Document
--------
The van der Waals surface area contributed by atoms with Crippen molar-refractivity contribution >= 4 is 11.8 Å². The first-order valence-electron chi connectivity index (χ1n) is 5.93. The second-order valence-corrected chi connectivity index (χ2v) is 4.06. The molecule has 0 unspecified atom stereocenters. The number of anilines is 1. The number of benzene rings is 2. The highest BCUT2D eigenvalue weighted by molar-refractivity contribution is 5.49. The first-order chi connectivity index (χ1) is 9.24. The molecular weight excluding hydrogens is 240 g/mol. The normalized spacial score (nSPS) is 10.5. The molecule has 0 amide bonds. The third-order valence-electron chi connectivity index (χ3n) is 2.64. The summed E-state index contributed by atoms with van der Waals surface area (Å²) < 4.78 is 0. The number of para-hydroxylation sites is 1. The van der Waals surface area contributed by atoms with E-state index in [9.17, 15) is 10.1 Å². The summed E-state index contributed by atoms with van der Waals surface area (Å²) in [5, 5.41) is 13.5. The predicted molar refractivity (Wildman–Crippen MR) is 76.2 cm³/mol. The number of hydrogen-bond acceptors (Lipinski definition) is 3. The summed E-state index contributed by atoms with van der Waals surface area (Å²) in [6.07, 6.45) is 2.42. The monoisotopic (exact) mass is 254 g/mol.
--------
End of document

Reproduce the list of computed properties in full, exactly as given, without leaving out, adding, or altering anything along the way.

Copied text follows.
The van der Waals surface area contributed by atoms with Crippen molar-refractivity contribution >= 4 is 11.8 Å². The first-order valence-electron chi connectivity index (χ1n) is 5.93. The second-order valence-corrected chi connectivity index (χ2v) is 4.06. The molecule has 0 unspecified atom stereocenters. The number of anilines is 1. The number of benzene rings is 2. The highest BCUT2D eigenvalue weighted by molar-refractivity contribution is 5.49. The first-order chi connectivity index (χ1) is 9.24. The molecular weight excluding hydrogens is 240 g/mol. The normalized spacial score (nSPS) is 10.5. The molecule has 0 amide bonds. The third-order valence-electron chi connectivity index (χ3n) is 2.64. The summed E-state index contributed by atoms with van der Waals surface area (Å²) < 4.78 is 0. The number of para-hydroxylation sites is 1. The van der Waals surface area contributed by atoms with E-state index in [9.17, 15) is 10.1 Å². The summed E-state index contributed by atoms with van der Waals surface area (Å²) in [5, 5.41) is 13.5. The predicted molar refractivity (Wildman–Crippen MR) is 76.2 cm³/mol. The number of hydrogen-bond acceptors (Lipinski definition) is 3. The summed E-state index contributed by atoms with van der Waals surface area (Å²) in [6.07, 6.45) is 2.42. The monoisotopic (exact) mass is 254 g/mol.